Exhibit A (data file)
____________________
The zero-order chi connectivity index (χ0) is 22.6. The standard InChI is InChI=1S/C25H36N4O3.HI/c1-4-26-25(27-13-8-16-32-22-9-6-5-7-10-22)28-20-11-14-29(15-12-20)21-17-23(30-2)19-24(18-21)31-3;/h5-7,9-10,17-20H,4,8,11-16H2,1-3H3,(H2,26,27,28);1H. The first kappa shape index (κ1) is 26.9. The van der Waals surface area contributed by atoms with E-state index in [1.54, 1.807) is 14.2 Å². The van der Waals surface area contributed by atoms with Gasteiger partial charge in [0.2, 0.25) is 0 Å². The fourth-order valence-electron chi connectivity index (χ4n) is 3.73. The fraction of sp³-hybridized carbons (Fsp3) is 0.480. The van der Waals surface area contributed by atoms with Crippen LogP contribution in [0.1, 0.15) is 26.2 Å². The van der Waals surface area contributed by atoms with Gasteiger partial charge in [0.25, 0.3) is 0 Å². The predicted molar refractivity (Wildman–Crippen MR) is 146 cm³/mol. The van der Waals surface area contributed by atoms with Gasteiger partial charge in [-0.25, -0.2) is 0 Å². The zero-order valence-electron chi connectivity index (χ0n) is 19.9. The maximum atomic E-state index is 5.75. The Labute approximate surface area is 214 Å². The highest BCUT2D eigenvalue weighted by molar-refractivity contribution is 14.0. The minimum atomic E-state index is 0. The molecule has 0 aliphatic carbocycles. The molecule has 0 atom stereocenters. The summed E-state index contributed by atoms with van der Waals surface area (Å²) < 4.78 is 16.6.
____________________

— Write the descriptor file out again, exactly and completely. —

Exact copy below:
The zero-order chi connectivity index (χ0) is 22.6. The standard InChI is InChI=1S/C25H36N4O3.HI/c1-4-26-25(27-13-8-16-32-22-9-6-5-7-10-22)28-20-11-14-29(15-12-20)21-17-23(30-2)19-24(18-21)31-3;/h5-7,9-10,17-20H,4,8,11-16H2,1-3H3,(H2,26,27,28);1H. The first kappa shape index (κ1) is 26.9. The van der Waals surface area contributed by atoms with E-state index in [1.54, 1.807) is 14.2 Å². The van der Waals surface area contributed by atoms with Gasteiger partial charge in [0.2, 0.25) is 0 Å². The fourth-order valence-electron chi connectivity index (χ4n) is 3.73. The fraction of sp³-hybridized carbons (Fsp3) is 0.480. The van der Waals surface area contributed by atoms with Crippen LogP contribution in [0.1, 0.15) is 26.2 Å². The van der Waals surface area contributed by atoms with Gasteiger partial charge in [0.25, 0.3) is 0 Å². The predicted molar refractivity (Wildman–Crippen MR) is 146 cm³/mol. The van der Waals surface area contributed by atoms with Gasteiger partial charge in [-0.25, -0.2) is 0 Å². The zero-order valence-electron chi connectivity index (χ0n) is 19.9. The maximum atomic E-state index is 5.75. The Labute approximate surface area is 214 Å². The highest BCUT2D eigenvalue weighted by molar-refractivity contribution is 14.0. The minimum atomic E-state index is 0. The molecule has 0 aliphatic carbocycles. The molecule has 0 atom stereocenters. The summed E-state index contributed by atoms with van der Waals surface area (Å²) < 4.78 is 16.6.